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Houston Region Male Sentenced for Advertising, Mailing Counterfeit Indigenous American Products | USAO-WDTX

SAN ANTONIO – A Kingwood guy was sentenced in federal courtroom in San Antonio Tuesday to 5 years of probation for mail fraud and misrepresentation of Indian Products below the Indian Arts and Crafts Act.

According to court docket files, Kevin Charles Kowalis, 60, fraudulently promoted and marketed jewellery on the internet that he explained as “Native American Indian Handmade,” “genuine Indian handcrafted,” “Zuni,” and “Navajo.”  He experienced acquired the counterfeit jewellery from a producer in the Philippines unaffiliated with any federally identified Native American tribe.  Kowalis fulfilled an get of the jewelry to a San Antonio-based mostly client, mailing several deals through the U.S. Postal Assistance.  In addition to the five-yr probation sentence, Kowalis was purchased to forfeit his inventory and pay restitution to a victimized artist.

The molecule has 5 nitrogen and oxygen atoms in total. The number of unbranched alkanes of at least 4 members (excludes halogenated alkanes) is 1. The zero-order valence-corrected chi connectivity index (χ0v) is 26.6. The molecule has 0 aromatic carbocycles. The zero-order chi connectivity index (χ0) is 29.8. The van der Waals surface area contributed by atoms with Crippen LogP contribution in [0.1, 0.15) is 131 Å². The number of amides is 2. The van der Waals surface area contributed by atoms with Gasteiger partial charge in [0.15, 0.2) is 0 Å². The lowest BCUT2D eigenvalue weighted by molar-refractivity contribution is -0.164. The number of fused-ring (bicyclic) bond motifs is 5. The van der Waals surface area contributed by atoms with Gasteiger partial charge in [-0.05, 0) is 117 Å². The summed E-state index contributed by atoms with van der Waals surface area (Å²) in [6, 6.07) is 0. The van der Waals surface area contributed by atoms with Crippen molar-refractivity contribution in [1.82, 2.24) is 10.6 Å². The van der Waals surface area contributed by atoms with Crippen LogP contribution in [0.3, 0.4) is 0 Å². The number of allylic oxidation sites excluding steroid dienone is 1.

“Fraud can come in numerous varieties but often carries the intent to deceive a victim,” stated U.S. Legal professional Jaime Esparza of the Western District of Texas.  “Offenders like this defendant victimize both of those our cherished Indigenous American local community and people who believe that they are gathering genuine pieces of Indigenous American society.  We will not stand idle although another person normally takes benefit of our citizens and our federal means.”

“This sentencing is crucial in the fight to close this style of fraud. Our dedicated group of unique agents will work on behalf of the Department of the Interior and the Indian Arts and Crafts Board to guard American Indian and Alaska Indigenous artists and the consumers who acquire reliable Indigenous American art and craftwork,” explained Assistant Director Edward J. Grace of the U.S Fish and Wildlife Service’s (USFWS) Office of Legislation Enforcement. “We thank our partners at the U.S. Office of Justice for their support with this investigation.”

“For people offering counterfeit Indian artwork and craftwork it is significant to know that anywhere you are we will diligently perform to find and prosecute you under the Indian Arts and Crafts Act,” said Director Meridith Stanton of the U.S. Department of the Interior’s Indian Arts and Crafts Board.  “This circumstance gives a vivid demonstration of that determination.”

The USFWS Workplace of Law Enforcement investigated the circumstance with the aid of the U.S. Section of the Interior’s Indian Arts and Crafts Board.

Assistant U.S. Attorney William Calve prosecuted the case.